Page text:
Hill Morning-glory

Hill Morning-glory © EKennedy

Stemless Morning-glory, Cambria Morning-glory
Calystegia subacaulis ssp. subacaulis

Description (Jepson, PlantID.net)

    • Eudicotyledon
      • Eudicots are a major lineage of flowering plants; see family for general characteristics
    • Morning-glory Family (Convolvulaceae)
    • Low-growing perennial herb
      • Grows from a rhizome
    • Leaves
      • Arranged in a basal rosette
      • Slightly lobed, triangular-shaped, with wavy edges
    • Flowers
      • Inflorescence (flower arrangement) of large, solitary flowers on short stems
      • 5 fused petals, twisted and pleated in bud, opening into a funnel shape
      • White or cream, often tinted with light pink
      • Ovary superior (above the attachment of other flower parts)
    • Fruit is a capsule (a dry, multi-chambered fruit that splits open at maturity)
    • Height to a few inches


      • Native and endemic (limited to) California
        • Grows in grasslands, dry open scrub, or woodlands
        • See Calflora for statewide observations of this plant
      • Grows at elevations to 1,600 ft.

      Uses (Picking or removing any natural material from public land is illegal)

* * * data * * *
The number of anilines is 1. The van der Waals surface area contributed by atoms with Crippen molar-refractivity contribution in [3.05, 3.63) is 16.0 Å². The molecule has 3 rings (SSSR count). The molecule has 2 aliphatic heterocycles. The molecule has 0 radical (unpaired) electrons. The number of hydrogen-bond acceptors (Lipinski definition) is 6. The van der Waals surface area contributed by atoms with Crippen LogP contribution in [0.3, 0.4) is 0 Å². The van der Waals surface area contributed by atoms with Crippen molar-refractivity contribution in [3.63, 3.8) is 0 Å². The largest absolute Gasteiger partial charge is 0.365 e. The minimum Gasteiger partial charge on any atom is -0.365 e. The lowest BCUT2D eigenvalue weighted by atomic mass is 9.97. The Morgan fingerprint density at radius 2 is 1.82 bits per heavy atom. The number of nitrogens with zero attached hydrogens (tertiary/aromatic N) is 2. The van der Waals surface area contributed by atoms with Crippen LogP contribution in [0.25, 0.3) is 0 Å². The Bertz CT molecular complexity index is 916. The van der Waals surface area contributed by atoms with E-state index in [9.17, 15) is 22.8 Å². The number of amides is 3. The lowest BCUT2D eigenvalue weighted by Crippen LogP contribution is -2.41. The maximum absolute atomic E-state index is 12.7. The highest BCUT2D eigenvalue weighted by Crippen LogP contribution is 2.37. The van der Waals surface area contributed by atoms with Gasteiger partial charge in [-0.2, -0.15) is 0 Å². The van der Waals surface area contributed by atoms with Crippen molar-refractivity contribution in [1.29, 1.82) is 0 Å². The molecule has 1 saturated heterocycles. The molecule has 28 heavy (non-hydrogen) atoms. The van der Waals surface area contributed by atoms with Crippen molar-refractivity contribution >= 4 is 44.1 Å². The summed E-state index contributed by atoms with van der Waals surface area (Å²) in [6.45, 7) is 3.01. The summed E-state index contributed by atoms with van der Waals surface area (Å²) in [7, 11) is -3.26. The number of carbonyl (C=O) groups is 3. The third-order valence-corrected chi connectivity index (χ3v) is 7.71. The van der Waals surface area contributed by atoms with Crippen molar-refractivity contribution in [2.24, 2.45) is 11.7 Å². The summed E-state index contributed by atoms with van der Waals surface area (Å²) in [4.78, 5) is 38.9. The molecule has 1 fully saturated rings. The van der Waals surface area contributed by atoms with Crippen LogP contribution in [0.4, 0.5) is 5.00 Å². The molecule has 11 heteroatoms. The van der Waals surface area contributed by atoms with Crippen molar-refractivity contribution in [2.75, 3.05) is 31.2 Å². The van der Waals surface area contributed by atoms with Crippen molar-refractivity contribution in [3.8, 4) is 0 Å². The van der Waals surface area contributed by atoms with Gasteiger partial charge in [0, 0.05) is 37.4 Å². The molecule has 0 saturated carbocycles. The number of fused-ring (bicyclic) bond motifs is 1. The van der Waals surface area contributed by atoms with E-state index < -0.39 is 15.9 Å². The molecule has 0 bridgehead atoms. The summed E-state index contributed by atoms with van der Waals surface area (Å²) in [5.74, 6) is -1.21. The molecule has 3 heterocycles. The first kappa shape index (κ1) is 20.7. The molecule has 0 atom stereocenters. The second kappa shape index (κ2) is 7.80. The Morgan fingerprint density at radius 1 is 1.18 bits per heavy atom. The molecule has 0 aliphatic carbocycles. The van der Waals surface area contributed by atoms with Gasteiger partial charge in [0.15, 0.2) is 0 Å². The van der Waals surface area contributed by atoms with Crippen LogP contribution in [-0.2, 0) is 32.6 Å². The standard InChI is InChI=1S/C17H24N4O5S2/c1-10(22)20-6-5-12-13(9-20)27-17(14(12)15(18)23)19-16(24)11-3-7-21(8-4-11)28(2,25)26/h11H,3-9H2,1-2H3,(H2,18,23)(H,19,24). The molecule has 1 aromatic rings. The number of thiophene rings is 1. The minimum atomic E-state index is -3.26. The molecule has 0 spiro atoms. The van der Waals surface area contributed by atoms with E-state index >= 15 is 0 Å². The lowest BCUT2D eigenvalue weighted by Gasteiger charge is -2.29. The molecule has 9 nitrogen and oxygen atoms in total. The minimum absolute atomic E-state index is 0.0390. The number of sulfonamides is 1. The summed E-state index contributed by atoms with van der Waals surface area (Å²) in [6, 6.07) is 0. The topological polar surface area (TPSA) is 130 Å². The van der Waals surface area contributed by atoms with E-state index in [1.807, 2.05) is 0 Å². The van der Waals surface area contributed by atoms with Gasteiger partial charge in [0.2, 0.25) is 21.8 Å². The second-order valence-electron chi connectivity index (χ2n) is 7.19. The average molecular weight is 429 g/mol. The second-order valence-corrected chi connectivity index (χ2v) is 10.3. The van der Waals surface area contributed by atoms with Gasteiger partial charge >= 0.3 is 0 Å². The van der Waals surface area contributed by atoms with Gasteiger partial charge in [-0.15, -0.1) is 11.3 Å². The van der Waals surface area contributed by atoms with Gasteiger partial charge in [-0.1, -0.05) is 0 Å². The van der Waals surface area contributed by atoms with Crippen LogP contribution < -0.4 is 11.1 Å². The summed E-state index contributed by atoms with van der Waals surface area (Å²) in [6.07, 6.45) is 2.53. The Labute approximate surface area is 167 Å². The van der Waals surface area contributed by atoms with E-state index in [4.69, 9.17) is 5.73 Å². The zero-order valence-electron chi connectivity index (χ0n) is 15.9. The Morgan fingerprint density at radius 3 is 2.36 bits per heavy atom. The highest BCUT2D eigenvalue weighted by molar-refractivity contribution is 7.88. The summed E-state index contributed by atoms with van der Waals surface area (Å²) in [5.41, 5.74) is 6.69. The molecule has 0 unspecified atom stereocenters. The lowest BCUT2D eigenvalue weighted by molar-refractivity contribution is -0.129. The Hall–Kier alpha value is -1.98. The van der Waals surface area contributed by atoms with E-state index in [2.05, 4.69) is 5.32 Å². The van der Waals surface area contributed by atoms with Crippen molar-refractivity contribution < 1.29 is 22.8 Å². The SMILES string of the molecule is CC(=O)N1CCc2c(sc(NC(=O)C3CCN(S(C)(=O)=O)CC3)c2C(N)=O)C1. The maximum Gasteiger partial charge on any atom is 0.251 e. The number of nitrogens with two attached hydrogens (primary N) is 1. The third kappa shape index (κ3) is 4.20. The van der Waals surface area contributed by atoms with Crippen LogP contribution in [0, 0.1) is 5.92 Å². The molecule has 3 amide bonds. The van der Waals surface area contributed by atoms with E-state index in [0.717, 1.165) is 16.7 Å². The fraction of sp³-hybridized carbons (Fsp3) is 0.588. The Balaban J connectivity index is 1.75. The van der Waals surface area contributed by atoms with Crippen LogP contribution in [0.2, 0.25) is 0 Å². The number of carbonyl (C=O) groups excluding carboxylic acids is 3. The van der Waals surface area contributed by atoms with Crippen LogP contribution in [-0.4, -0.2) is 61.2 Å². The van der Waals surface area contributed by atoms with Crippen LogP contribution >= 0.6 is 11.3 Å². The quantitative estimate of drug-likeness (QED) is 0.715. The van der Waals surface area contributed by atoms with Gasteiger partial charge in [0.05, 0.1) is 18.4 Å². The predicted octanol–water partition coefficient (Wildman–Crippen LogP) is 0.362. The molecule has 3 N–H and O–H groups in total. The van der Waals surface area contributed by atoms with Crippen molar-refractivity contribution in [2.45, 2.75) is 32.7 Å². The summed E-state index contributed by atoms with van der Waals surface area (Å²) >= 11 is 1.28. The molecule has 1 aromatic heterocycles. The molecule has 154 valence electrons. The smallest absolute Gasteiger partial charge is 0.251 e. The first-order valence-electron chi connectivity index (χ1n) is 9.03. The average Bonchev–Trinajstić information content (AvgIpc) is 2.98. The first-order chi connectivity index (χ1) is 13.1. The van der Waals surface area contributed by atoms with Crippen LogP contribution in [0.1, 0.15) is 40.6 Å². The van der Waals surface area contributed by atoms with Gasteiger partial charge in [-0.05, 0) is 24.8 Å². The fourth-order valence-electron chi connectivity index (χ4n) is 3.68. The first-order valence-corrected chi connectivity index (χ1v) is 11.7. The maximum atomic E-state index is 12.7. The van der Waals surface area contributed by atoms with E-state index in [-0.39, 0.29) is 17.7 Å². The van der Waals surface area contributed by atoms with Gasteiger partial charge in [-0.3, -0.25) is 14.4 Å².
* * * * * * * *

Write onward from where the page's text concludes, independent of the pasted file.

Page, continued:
• Visited by insects

        Name Derivation

          • Calystegia (kal-i-STEE-jee-a) – from the Greek kalux, “cup,” and stegos, “a covering,” meaning a covering or concealing cup, probably referring to the leaf-like structures (bractlets) partially concealing the sepals of some species
          • subacaulis (sub-ak-AWL-is) – from the Latin sub, “below,” and caulis, “stalk or stem,” referring to the lack of an obvious stem
          • Morning-glory – flower opens in the early morning


            • Although members of the Morning-glory family are often vines, hill morning-glory grows in a tidy basal rosette
            • Geophytes, e.g. plants growing from bulbs, corms, and rhizomes, are adapted to survive fire, our Mediterranean climate’s long, dry summers, and extended droughts
              • Above-ground growth dies back after flowering, while underground the plant survives with stored water and nutrients
            • Edgewood’s hill morning-glory is classified as a subspecies
              • Subspecies rank is used to recognize geographic distinctiveness, whereas variety rank is appropriate for variants seen throughout the geographic range of the species; in practice, these two ranks are not distinct

            ID Tips

              • Distinguished from the one other morning-glory species found at Edgewood by location and growth habit
                • Hill morning-glory
                  • Grows in open serpentine grassland
                  • Low-growing, with a basal rosette of leaves
                  • Mnemonic – grows close to the “hill”
                • Western morning-glory (C. purpurata ssp. purpurata)
                  • Grows in woodland and chaparral
                  • Climbing vine

              At Edgewood

                • Found in serpentine grasslands
                  • See iNaturalist for observations of Calystegia subacaulis
                • Flowers April – June

                See General References